Monday, November 27, 2006

Everyone Knows Me (and Kansas).

So here's what happened on the day of many interviews.

I arrived at the first place a few minutes before ten. The receptionist took my coat and offered me a seat since Liz, the woman I would be meeting with, wasn't available yet. I sat down and checked out the office, specifically the 6 or 8 open desks in front of me. Desks with computers, phones, and all the trappings of normal office gear. So normal, in fact, that it took me a good 2 or 3 minutes before I realized that no one was using the desks. Nay, no one had ever used the desks. There were no pens, no papers, no purses, no personal indicators of any kind. How odd.
Right when I was wondering if the receptionist and I were the only people in the office, a man in his 40s came out to greet me.
"Hi," he said, "have we met before?"
"I don't think so," I said, shaking his outstretched hand.
"Huh, you look really familiar," he pressed.
There was no way I had every met this guy before. None. So I just smiled politely and said, "I've got a few dopplegangers running around."
"Must be it!" He said leading me to the conference room. The conference room which was also empty. What kind of fake office was this? It's one thing to have a small satellite office, but why have all trappings of a real office when it only emphasized the fact that it was a ghost town?

Liz arrived after a few minutes. She was a woman in her 40s wearing tights? tight black pants? I wasn't sure which, but due to her gold chains and high bangs, I had a feeling her fashion choice was due less to the current trend than to a wardrobe that had never been updated.
After asking me all of the standard questions, we started talking about the PR industry and people we knew. After we realized we had a client in common, she proceeded to talk about what an asshole he was. True, he is an asshole, but I thought it was strange that she wanted to tell me, a stanger at a job interview, about his assholeness. Then we talked about Kansas.
"You went to school in Kansas? Why?"
"I was born there. I grew up there."
"Oh wow--I'm from Jersey." She said. I would have never known.
"I've actually been to Kansas," she continued. "I had an account promoting tourism in the plains states."
I never know how to respond to comments like this. Like I'm supposed to be impressed that people braved the flat landscapes and lack of decent restaurants and somehow lived to tell about it.
"That's great," I managed.

After interview 1 was over, I had some time to kill before interview 2, so I grabbed a table at a Starbucks to fill out the application for interview 3. I was there about 10 minutes before I noticed a man staring at me. In his late 40s or early 50s with a little belly and and a comb-over, he looked a little weird. Not serial-killer-weird, but maybe lives-in-his-parents'-basement-weird. As he approached me, I packed up my stuff.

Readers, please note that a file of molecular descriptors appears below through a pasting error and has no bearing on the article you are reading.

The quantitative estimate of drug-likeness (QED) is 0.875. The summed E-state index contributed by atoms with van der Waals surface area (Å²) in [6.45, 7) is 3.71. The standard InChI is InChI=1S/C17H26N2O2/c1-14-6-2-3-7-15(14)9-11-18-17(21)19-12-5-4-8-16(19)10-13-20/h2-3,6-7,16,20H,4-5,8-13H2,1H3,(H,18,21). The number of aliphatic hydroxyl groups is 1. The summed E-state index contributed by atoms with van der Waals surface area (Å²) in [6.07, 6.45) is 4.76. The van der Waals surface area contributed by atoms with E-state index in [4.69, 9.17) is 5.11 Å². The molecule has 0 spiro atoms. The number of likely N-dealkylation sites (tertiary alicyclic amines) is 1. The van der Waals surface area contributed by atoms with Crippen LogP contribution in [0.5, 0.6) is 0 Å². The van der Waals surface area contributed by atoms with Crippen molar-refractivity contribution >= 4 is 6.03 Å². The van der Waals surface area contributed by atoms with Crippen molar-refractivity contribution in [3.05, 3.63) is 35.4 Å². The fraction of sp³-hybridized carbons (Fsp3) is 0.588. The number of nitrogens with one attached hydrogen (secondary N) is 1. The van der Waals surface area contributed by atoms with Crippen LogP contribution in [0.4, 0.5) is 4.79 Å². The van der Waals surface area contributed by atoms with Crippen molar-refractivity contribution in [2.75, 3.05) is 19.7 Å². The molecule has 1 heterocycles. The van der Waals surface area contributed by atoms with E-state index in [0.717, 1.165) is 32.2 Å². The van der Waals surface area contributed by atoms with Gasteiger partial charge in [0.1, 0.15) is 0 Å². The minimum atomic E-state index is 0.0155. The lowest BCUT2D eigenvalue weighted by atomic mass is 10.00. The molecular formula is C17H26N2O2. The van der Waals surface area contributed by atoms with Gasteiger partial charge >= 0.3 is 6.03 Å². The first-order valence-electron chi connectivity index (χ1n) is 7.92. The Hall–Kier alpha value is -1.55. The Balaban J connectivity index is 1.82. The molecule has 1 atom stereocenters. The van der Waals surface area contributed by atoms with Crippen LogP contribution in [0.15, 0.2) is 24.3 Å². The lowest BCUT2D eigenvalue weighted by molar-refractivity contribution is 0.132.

"Are you leaving?" He asked.
"Yup, the table's yours." I said, trying to move out of his way.
"You know, you look like someone I used to date."
"I had to look closer to make sure it wasn't her. Her name was Cheryl. Well, I guess it still is..."
I smiled and made my escape to interview 2.

Interview 2:
Is "institutional grey" an actual color? What would the pantone number be? If it is a real color, why would a company decide to use it to paint its walls that color? At least there were more people at the office, but I had no idea how they could stand walking into such a depressing atmosphere every day.
My interviewer joined me in the conference room. After the routine questions he had for me, it turned out that he too knew a little something about Kansas.
"KU? I love the Jayhawks--are you a Jayhawks fan?"
We talked about Lawrence (the home of my college, the University of Kansas), and his affinity for college towns.
The other 2 people I met with raised their eyebrows at my hometown, but hadn't been there, and soon it was time for interview 3.

Interview 3:
Interview 3 was at a much larger company--so large that they actually had an HR department. Although the first two places mentioned they would have liked me to have more experience, the last place thought I was actually more qualified than the position I had applied for.

This is why I hate job interviews--I'm either underqualified, overqualified, walking into a fake office, walking into a jail cell, and have to make retarded small talk about Kansas with peoole I don't really want to work for.


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